SAN JOSE, Calif. - At present, Samsung Electronics Co. Ltd. is making the Apple-designed A4 and A5 processors on a foundry basis for Apple Inc.
That could soon change. As reported, Apple and Taiwan Semiconductor Manufacturing Co. Ltd. (TSMC) have entered into a foundry relationship for the A5 and follow-on chips, sources said.
Now, according to an analyst, another player is pursuing Apple's foundry business: Intel Corp. Intel is already supplying x86-based processors for Apple's PC line. Intel is also dabbling in the foundry business and hasrecently struck a dealwith Achronix Semiconductor Corp.
''Based on a number of inputs, we believe Intel is also vying for Apple's foundry business,'' said Gus Richard, an analyst with Piper Jaffray & Co., in a new report.
''It makes strategic sense for both companies. The combination of Apple's growing demand and market share in smart phones and tablets gives Intel a position in these markets and drives the logic volume Intel needs to stay ahead in manufacturing,'' Richard said.
''Intel's manufacturing lead gives Apple an additional competitive advantage in these markets and distances it from Asian competitors that are knocking off its products,'' he said. ''Furthermore, it would also serve to weaken Samsung who is a significant competitive threat to both companies.''
Samsung will remain Apple's main foundry-at least for now. ''While it will take a few years for Apple to shift foundry suppliers, we believe Apple is shifting away from Samsung,'' he said. ''We believe TSMC will start getting revenue from Apple in Q4 of this year. We believe the recent patent lawsuit between the two companies is further evidence to support our belief that Apple is moving its silicon needs elsewhere.''
Samsung and TSMC each have the fab capacity to support Apple. The question is clear: Does Intel have the capacity?
''Samsung has just completed a 30K-40K wafer start per month logic plant in Austin Texas to support its foundry business of which Apple is its largest customer,'' he said. ''Based on the die size of Apple's A5 processor, Apple needs roughly 23K wafers a month for the A5. We
believe that Apple moving its foundry business away from Samsung is what has recently driven Samsung to reduce equipment orders, as it will likely repurpose this capacity for memory.''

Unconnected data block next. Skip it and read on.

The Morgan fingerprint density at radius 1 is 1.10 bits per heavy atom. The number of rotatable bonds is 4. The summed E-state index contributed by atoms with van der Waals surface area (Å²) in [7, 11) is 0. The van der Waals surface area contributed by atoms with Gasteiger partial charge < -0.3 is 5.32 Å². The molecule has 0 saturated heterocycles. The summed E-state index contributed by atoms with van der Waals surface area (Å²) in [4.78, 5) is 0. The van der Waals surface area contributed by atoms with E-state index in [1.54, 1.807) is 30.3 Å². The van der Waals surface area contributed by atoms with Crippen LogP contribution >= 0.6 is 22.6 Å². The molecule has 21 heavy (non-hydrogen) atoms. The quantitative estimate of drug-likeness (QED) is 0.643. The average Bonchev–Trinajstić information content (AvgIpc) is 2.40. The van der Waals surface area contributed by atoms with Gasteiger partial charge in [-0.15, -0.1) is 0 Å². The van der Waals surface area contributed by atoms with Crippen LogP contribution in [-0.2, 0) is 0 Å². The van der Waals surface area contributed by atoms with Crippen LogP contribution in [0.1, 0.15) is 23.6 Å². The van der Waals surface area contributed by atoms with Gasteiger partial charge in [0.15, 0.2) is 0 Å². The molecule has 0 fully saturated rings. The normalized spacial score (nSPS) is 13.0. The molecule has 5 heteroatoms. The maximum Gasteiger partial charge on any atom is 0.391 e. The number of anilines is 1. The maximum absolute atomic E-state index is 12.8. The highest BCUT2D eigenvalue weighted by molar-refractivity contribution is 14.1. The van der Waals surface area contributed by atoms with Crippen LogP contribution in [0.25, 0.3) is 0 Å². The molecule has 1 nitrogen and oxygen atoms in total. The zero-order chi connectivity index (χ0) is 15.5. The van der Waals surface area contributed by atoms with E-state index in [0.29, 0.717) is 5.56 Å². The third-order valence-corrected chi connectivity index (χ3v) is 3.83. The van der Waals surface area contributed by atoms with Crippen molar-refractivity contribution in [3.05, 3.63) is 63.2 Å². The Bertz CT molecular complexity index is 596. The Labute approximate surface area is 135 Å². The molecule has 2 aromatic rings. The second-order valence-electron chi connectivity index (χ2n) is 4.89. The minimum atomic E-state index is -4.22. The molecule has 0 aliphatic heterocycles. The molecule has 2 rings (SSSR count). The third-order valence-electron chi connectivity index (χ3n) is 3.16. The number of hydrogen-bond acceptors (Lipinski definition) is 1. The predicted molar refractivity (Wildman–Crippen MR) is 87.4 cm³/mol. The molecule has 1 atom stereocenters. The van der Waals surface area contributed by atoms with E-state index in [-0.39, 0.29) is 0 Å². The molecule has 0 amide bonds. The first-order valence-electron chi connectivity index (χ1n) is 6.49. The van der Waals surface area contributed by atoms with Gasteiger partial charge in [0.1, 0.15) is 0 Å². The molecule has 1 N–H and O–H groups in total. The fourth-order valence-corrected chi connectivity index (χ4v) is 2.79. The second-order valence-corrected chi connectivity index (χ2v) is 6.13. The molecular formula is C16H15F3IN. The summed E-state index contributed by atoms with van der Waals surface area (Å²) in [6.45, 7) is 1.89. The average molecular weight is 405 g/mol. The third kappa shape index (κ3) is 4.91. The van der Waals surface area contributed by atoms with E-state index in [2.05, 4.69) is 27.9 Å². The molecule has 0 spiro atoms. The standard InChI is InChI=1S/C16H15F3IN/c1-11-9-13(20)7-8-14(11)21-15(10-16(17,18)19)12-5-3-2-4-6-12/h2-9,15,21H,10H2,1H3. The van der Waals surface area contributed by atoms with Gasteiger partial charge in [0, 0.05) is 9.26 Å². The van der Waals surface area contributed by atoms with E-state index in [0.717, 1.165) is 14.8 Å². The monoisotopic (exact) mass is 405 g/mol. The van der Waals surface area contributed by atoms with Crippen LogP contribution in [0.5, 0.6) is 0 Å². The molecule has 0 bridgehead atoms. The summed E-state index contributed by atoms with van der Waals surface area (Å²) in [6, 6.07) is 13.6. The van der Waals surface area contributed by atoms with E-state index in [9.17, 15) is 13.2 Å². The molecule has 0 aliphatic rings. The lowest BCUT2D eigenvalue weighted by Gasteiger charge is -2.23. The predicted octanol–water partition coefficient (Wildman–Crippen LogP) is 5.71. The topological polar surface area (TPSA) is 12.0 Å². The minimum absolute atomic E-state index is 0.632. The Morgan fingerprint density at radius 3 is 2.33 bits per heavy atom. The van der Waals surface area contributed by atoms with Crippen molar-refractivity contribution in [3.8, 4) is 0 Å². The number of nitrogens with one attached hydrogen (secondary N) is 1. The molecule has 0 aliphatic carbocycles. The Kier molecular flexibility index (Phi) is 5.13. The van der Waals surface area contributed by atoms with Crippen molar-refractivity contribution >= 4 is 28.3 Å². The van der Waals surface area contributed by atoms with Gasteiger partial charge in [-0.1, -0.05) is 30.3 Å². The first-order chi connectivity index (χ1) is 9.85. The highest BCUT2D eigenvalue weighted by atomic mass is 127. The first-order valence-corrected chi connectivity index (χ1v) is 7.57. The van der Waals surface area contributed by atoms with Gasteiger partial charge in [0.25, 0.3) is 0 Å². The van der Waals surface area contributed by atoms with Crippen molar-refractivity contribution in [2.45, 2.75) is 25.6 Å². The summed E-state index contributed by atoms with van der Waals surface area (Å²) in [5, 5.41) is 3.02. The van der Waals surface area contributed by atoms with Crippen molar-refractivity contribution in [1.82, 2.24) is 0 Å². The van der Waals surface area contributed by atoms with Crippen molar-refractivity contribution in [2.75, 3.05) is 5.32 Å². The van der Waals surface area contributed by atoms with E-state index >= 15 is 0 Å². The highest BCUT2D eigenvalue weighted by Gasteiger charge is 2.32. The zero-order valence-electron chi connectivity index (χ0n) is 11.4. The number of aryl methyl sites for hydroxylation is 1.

Food for thought: Intel once made one of the fastest ARM chips ever, the StrongArm (later called XScale), before selling it off to Marvell.
One of the architects of that chip? Dan Dobberpuhl, who later started PA Semiconductor, which was afterwards bought by Apple.
So many of Apple's ARM team were once designing ARM chips for Intel.
@hm: it may be too premature to declare the "success" of Thunderbolt high speed interconnect. Apple has had a history of going it alone throughout its corporate history; the only differentiators this time are the much higher volume consumer devices (as opposed to desktops of the past where Apple received a drubbing!). Apple also makes it easier for others to fill in the gaps it doesn't serve (read: flash-capable devices, for one!).
I don't believe Intel is going after Apple's foundry business entirely for revenue reason (there are TSMC's, UMC's of the world for lower costs for that). I think Intel sees an opportunity for technology collaborations for its next generation of Silicon.
Dr. MP Divakar
Apple is moving in the direction of rivalary with an old friend. I think it's the inner fear of Android and also the fact that Smamsung keeps it's profit margins lower and thus can outperform Apple any time!!!
This gives too much to Intel, in return for what exactly? I am not sure Apple should go down this road. They should stick with the well-known and trusted pure foundries. Granted the tie-up with Samsung is problematic but a tie-up with Intel would open up more and bigger problems in the future.
Once again, EE Times readers have offered a lot of valuable opinion and reasonable speculation. Let me just add a couple points briefly even if they have been alluded to previously. Moving to Intel as a foundry does not mean moving from ARM to X86. It could be further down the road and be something proprietary developed (or acquired) by Apple. Also, Intel has lots of motivation to take on Apple business, not least of which might be staving off a surging Samsung who have long set their sights on being the world #1 semiconductor company.
David Patterson, known for his pioneering research that led to RAID, clusters and more, is part of a team at UC Berkeley that recently made its RISC-V processor architecture an open source hardware offering. We talk with Patterson and one of his colleagues behind the effort about the opportunities they see, what new kinds of designs they hope to enable and what it means for today’s commercial processor giants such as Intel, ARM and Imagination Technologies.